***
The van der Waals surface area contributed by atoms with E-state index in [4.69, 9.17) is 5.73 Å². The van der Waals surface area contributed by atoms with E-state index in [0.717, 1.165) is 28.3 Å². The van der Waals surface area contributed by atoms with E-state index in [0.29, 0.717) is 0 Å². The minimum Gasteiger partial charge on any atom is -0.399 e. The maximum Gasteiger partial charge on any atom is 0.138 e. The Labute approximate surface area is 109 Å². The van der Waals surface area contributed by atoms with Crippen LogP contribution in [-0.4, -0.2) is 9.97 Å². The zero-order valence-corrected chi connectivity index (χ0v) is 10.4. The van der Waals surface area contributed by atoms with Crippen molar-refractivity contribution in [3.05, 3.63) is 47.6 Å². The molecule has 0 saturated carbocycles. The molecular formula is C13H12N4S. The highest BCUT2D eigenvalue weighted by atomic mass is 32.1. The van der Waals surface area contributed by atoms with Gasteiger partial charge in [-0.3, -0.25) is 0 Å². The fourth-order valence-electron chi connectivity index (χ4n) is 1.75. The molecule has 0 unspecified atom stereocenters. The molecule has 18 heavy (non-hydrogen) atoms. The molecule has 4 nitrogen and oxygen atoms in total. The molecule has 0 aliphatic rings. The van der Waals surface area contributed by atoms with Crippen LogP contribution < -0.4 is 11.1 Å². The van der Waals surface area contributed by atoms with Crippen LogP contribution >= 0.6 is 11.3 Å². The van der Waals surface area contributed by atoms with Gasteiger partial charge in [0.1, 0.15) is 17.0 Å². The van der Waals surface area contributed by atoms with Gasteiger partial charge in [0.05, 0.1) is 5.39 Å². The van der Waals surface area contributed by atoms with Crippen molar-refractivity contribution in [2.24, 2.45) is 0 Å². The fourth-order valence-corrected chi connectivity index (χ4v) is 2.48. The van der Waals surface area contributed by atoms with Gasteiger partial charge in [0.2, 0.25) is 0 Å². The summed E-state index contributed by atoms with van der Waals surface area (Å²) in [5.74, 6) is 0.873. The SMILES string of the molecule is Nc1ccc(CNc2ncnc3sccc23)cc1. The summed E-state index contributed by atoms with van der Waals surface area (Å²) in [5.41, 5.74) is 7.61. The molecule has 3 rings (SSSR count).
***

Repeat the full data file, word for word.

The van der Waals surface area contributed by atoms with E-state index in [4.69, 9.17) is 5.73 Å². The van der Waals surface area contributed by atoms with E-state index in [0.717, 1.165) is 28.3 Å². The van der Waals surface area contributed by atoms with E-state index in [0.29, 0.717) is 0 Å². The minimum Gasteiger partial charge on any atom is -0.399 e. The maximum Gasteiger partial charge on any atom is 0.138 e. The Labute approximate surface area is 109 Å². The van der Waals surface area contributed by atoms with Crippen LogP contribution in [-0.4, -0.2) is 9.97 Å². The zero-order valence-corrected chi connectivity index (χ0v) is 10.4. The van der Waals surface area contributed by atoms with Crippen molar-refractivity contribution in [3.05, 3.63) is 47.6 Å². The molecule has 0 saturated carbocycles. The molecular formula is C13H12N4S. The highest BCUT2D eigenvalue weighted by atomic mass is 32.1. The van der Waals surface area contributed by atoms with Gasteiger partial charge in [-0.3, -0.25) is 0 Å². The fourth-order valence-electron chi connectivity index (χ4n) is 1.75. The molecule has 0 unspecified atom stereocenters. The molecule has 18 heavy (non-hydrogen) atoms. The molecule has 4 nitrogen and oxygen atoms in total. The molecule has 0 aliphatic rings. The van der Waals surface area contributed by atoms with Crippen LogP contribution < -0.4 is 11.1 Å². The van der Waals surface area contributed by atoms with Crippen LogP contribution >= 0.6 is 11.3 Å². The van der Waals surface area contributed by atoms with Gasteiger partial charge in [0.1, 0.15) is 17.0 Å². The van der Waals surface area contributed by atoms with Gasteiger partial charge in [0.05, 0.1) is 5.39 Å². The van der Waals surface area contributed by atoms with Crippen molar-refractivity contribution in [2.24, 2.45) is 0 Å². The fourth-order valence-corrected chi connectivity index (χ4v) is 2.48. The van der Waals surface area contributed by atoms with Gasteiger partial charge in [0.2, 0.25) is 0 Å². The summed E-state index contributed by atoms with van der Waals surface area (Å²) in [5.74, 6) is 0.873. The SMILES string of the molecule is Nc1ccc(CNc2ncnc3sccc23)cc1. The summed E-state index contributed by atoms with van der Waals surface area (Å²) in [5.41, 5.74) is 7.61. The molecule has 3 rings (SSSR count).